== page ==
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eDNA technology could revolutionise biodiversity monitoring

Choki Wangmo 

Bhutan could save millions on biodiversity monitoring and assessments if environmental DNA (eDNA) sequencing technology could be used in the country, according to experts.   

The technology offers cost-effective biodiversity monitoring, potentially saving millions for government and conservation agencies in environmental assessments.

It is a collection of mitochondrial DNA such as faeces, mucous, shed skin and hair, and carcasses that are released from an organism into the environment, and these are used for biodiversity monitoring and assessment. Reports show that it is quickly gaining popularity across the world in the last decade.

The process involves DNA extraction, amplification, and sequencing.

For example, when a fish moves through the water, it constantly sheds a bit of itself like dead skin cells, mucus, or faeces into its surroundings. A researcher can test the sample of the water to study to indicate the recent presence of the fish, even if no fish is seen.

Currently, with the conventional method of sample collection such as camera trappings, the government spends millions to conduct a single survey. It costs Nu 400 million for the national tiger survey, for instance.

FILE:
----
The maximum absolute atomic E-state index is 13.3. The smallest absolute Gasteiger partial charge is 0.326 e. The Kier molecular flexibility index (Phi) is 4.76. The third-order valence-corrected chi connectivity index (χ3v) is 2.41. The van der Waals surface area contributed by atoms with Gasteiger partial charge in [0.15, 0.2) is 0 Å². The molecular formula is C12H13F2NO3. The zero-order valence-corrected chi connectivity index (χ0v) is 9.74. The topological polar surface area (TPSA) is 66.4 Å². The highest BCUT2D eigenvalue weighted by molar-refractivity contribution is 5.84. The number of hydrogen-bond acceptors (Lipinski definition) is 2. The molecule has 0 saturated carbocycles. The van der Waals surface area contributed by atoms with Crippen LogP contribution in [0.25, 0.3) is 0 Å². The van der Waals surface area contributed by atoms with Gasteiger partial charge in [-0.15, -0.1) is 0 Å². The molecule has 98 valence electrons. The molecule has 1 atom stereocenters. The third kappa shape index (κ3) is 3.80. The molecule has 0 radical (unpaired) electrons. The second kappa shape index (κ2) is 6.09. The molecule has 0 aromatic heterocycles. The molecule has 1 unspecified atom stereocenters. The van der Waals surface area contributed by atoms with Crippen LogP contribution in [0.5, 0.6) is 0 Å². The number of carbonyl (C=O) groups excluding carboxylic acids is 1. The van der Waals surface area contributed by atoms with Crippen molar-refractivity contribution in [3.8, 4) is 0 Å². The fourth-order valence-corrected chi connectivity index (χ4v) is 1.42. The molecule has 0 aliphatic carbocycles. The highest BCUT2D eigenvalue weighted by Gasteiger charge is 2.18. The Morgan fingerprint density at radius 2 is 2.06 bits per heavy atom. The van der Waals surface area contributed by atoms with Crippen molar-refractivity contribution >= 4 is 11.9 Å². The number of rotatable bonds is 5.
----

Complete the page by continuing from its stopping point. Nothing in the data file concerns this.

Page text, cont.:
The pilot eDNA survey was conducted last year in the south-central region, mostly in the Mangdechhu basin. Within an area of 1,200 square km, the team from the forest department detected 600 species of wildlife, including new, and threatened species. They were virtually trained by France-based eDNA company Spygen.

At the symposium in Thimphu yesterday, Arnaud Lyed from WWF US said the data can be collected from any kind of environment—freshwater, marine, terrestrial, and aerial. “Studies proved that the eDNA was critical in detecting endangered species such as pangolin, early detection of invasive species such as armyworms, and monitoring high-risk pathogens, among others.”

In Bhutan, he said that the method could be used for biodiversity monitoring, a tool for environmental impact assessment, and map distribution of rare, cryptic, and high-value species.

Nature Conservation Division (NCD) Chief Sonam Wangdi said that eDNA would address one of the biggest challenges in wildlife conservation, which is getting accurate information on the species. 

He said that the manual data collection methods take time and resources, and is limited in scope.

WWF Bhutan Country Director, Chimi Rinzin, said that Bhutan has a unique opportunity to become a global leader in eDNA surveys. “By leveraging this technology, we can enhance our capacity to understand and monitor biodiversity in a more comprehensive and efficient manner.”

However, the country still cannot roll out the technology as Bhutan does not have a reference lab. A lab is crucial for DNA amplification and sequencing.

“Exporting the samples for laboratory tests is expensive. There are national and international protocols for exporting biological samples,” deputy chief of NCD, Letro said.

Bhutan has recorded 11,000 species to date. In recent years, the recorded sightings have increased manifold.